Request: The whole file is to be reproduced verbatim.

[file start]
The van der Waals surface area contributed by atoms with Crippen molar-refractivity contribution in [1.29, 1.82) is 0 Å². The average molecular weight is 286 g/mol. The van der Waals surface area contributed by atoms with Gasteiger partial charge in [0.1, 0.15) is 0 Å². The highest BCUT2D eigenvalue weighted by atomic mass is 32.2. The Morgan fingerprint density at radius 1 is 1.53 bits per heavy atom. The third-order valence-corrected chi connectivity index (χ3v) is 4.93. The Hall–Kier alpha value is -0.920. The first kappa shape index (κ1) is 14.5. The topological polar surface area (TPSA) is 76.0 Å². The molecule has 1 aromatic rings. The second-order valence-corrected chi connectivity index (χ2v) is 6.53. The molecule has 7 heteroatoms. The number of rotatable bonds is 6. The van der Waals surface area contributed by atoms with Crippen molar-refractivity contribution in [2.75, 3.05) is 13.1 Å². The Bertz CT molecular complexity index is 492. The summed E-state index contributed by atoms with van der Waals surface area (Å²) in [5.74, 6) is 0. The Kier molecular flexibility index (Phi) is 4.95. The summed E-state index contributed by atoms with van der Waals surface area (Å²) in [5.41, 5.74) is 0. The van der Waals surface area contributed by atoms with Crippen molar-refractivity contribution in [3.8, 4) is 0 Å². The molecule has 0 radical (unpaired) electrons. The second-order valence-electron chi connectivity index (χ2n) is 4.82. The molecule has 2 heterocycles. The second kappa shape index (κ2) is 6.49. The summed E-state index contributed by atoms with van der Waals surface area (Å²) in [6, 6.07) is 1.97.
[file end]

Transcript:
The van der Waals surface area contributed by atoms with Crippen molar-refractivity contribution in [1.29, 1.82) is 0 Å². The average molecular weight is 286 g/mol. The van der Waals surface area contributed by atoms with Gasteiger partial charge in [0.1, 0.15) is 0 Å². The highest BCUT2D eigenvalue weighted by atomic mass is 32.2. The Morgan fingerprint density at radius 1 is 1.53 bits per heavy atom. The third-order valence-corrected chi connectivity index (χ3v) is 4.93. The Hall–Kier alpha value is -0.920. The first kappa shape index (κ1) is 14.5. The topological polar surface area (TPSA) is 76.0 Å². The molecule has 1 aromatic rings. The second-order valence-corrected chi connectivity index (χ2v) is 6.53. The molecule has 7 heteroatoms. The number of rotatable bonds is 6. The van der Waals surface area contributed by atoms with Crippen molar-refractivity contribution in [2.75, 3.05) is 13.1 Å². The Bertz CT molecular complexity index is 492. The summed E-state index contributed by atoms with van der Waals surface area (Å²) in [5.74, 6) is 0. The Kier molecular flexibility index (Phi) is 4.95. The summed E-state index contributed by atoms with van der Waals surface area (Å²) in [5.41, 5.74) is 0. The van der Waals surface area contributed by atoms with Crippen molar-refractivity contribution in [3.8, 4) is 0 Å². The molecule has 0 radical (unpaired) electrons. The second-order valence-electron chi connectivity index (χ2n) is 4.82. The molecule has 2 heterocycles. The second kappa shape index (κ2) is 6.49. The summed E-state index contributed by atoms with van der Waals surface area (Å²) in [6, 6.07) is 1.97.